Heterologous expression of mucA in MFE01
The mucA (PFL_1449) sequence was amplified with the PFL_1449mucAF and PFL_1449mucAR primers (Table 2) by standard PCR from genomic DNA from P. protegens Pf-5. The PCR conditions were as follows: an annealing temperature of 64°C, an extension time of 30 s and 25 cycles. The polymerase used was Phusion® High-Fidelity DNA polymerase (NEB). The PCR product was digested with SacI (NEB) and XbaI (NEB) and ligated into pPSV35  digested with the same enzymes. E. coli was transformed with the ligation product and the resulting plasmid was checked by PCR. Fresh MFE01 colonies were washed twice in cold sterile distilled water and transformed with 5 μl of plasmid DNA by electroporation in 1 mm cuvette at 1.8 kV (Savant electroporater). LB was then added and the mix incubated for 1 h at 28°C with shaking (180 rpm). The samples were then plated on LB agar supplemented with gentamicin and with 0.1 mM IPTG.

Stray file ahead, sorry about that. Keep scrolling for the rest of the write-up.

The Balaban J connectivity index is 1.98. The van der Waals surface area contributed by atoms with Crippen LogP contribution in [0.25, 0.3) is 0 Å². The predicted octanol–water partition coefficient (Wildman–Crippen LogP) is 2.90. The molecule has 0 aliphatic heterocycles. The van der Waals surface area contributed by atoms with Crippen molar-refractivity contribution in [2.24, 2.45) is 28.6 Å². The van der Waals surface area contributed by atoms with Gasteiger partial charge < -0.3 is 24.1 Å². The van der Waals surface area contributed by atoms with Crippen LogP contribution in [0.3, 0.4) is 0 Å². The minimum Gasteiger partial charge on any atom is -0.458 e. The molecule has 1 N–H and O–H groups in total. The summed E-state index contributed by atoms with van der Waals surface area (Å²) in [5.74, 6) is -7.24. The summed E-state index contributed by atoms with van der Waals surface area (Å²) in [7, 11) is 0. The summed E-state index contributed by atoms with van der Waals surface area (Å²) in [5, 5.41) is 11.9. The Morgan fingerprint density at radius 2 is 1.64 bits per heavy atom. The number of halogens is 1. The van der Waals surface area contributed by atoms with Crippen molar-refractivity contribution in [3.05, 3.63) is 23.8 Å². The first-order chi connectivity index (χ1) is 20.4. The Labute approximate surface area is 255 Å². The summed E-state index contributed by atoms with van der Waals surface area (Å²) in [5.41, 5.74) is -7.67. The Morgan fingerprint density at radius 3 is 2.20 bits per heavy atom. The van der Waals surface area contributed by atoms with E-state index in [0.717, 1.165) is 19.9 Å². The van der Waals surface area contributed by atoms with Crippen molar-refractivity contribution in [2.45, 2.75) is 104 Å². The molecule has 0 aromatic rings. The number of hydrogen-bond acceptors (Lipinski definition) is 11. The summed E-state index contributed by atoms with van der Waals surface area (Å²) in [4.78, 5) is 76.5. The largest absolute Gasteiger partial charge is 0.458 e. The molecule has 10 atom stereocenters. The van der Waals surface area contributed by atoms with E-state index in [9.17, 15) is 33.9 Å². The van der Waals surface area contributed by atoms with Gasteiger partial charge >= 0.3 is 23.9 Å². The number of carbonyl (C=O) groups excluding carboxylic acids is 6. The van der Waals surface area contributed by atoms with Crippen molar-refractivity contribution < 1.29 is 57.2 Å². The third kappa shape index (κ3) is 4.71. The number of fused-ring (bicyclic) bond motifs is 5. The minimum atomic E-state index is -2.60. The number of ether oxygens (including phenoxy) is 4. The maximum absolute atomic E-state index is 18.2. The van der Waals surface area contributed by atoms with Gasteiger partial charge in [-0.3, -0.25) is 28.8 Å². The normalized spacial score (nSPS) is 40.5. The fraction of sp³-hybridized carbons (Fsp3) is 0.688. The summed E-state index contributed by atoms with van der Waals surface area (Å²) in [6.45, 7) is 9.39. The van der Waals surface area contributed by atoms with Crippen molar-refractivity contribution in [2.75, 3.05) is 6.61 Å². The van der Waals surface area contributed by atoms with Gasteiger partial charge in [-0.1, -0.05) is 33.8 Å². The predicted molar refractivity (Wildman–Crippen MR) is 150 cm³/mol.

Insertion of the hcp1 gene into pPSV35 and construction of strain MFE01∆hcp1+hcp1
The hcp1 gene was amplified from the P. fluorescens MFE01 genome with the Hcp1F and Hcp2R primers (Table 2). The PCR conditions were as follows: an annealing temperature of 59°C, an extension time of 30 s and 25 cycles. The polymerase used was the Phusion® High-Fidelity DNA polymerase (NEB). The amplified fragments were inserted into the pPSV35 shuttle vector at SmaI site by blunt-end ligation, and the resulting pPSV35-hcp1 was used to transform E. coli DH5αmcr cells by electroporation. Plasmid DNA was isolated using the QIAprep Spin Miniprep Kit (Qiagen) and checked by PCR and asymmetric digestion with BamHI (NEB) to verify the orientation of the insert. MFE01∆hcp1 was transformed with pPSV35-hcp1 by electroporation as described in the section “Heterologous expression of mucA in MFE01”. The resulting strain was called MFE01∆hcp1+hcp1.